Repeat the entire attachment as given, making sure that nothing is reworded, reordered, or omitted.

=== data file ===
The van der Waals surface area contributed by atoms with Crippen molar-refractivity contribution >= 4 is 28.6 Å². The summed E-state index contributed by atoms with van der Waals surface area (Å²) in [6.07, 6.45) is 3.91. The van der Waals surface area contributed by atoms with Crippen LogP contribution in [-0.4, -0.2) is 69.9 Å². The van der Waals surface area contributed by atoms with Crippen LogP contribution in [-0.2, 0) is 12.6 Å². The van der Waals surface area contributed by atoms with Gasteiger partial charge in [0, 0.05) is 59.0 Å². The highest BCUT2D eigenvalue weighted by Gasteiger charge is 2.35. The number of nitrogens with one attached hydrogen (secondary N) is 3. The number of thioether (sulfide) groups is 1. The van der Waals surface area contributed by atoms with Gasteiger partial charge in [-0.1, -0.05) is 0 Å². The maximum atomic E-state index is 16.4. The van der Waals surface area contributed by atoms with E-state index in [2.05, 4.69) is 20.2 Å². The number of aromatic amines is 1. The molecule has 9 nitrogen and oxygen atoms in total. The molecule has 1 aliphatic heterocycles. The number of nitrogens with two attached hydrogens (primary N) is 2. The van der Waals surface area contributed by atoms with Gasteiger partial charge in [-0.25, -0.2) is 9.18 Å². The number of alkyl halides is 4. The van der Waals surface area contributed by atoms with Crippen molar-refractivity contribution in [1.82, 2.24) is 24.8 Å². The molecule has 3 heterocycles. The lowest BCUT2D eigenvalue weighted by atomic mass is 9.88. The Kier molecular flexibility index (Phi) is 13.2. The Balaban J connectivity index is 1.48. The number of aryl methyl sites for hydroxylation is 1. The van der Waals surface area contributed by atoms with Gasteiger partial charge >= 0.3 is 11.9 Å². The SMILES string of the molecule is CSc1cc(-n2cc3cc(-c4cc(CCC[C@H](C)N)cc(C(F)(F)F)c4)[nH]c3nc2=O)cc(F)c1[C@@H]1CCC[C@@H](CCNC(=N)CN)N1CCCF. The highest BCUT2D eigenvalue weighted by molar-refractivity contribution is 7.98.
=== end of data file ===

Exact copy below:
The van der Waals surface area contributed by atoms with Crippen molar-refractivity contribution >= 4 is 28.6 Å². The summed E-state index contributed by atoms with van der Waals surface area (Å²) in [6.07, 6.45) is 3.91. The van der Waals surface area contributed by atoms with Crippen LogP contribution in [-0.4, -0.2) is 69.9 Å². The van der Waals surface area contributed by atoms with Crippen LogP contribution in [-0.2, 0) is 12.6 Å². The van der Waals surface area contributed by atoms with Gasteiger partial charge in [0, 0.05) is 59.0 Å². The highest BCUT2D eigenvalue weighted by Gasteiger charge is 2.35. The number of nitrogens with one attached hydrogen (secondary N) is 3. The number of thioether (sulfide) groups is 1. The van der Waals surface area contributed by atoms with Gasteiger partial charge in [-0.1, -0.05) is 0 Å². The maximum atomic E-state index is 16.4. The van der Waals surface area contributed by atoms with E-state index in [2.05, 4.69) is 20.2 Å². The number of aromatic amines is 1. The molecule has 9 nitrogen and oxygen atoms in total. The molecule has 1 aliphatic heterocycles. The number of nitrogens with two attached hydrogens (primary N) is 2. The van der Waals surface area contributed by atoms with Gasteiger partial charge in [-0.25, -0.2) is 9.18 Å². The number of alkyl halides is 4. The van der Waals surface area contributed by atoms with Crippen molar-refractivity contribution in [1.82, 2.24) is 24.8 Å². The molecule has 3 heterocycles. The lowest BCUT2D eigenvalue weighted by atomic mass is 9.88. The Kier molecular flexibility index (Phi) is 13.2. The Balaban J connectivity index is 1.48. The number of aryl methyl sites for hydroxylation is 1. The van der Waals surface area contributed by atoms with Gasteiger partial charge >= 0.3 is 11.9 Å². The SMILES string of the molecule is CSc1cc(-n2cc3cc(-c4cc(CCC[C@H](C)N)cc(C(F)(F)F)c4)[nH]c3nc2=O)cc(F)c1[C@@H]1CCC[C@@H](CCNC(=N)CN)N1CCCF. The highest BCUT2D eigenvalue weighted by molar-refractivity contribution is 7.98.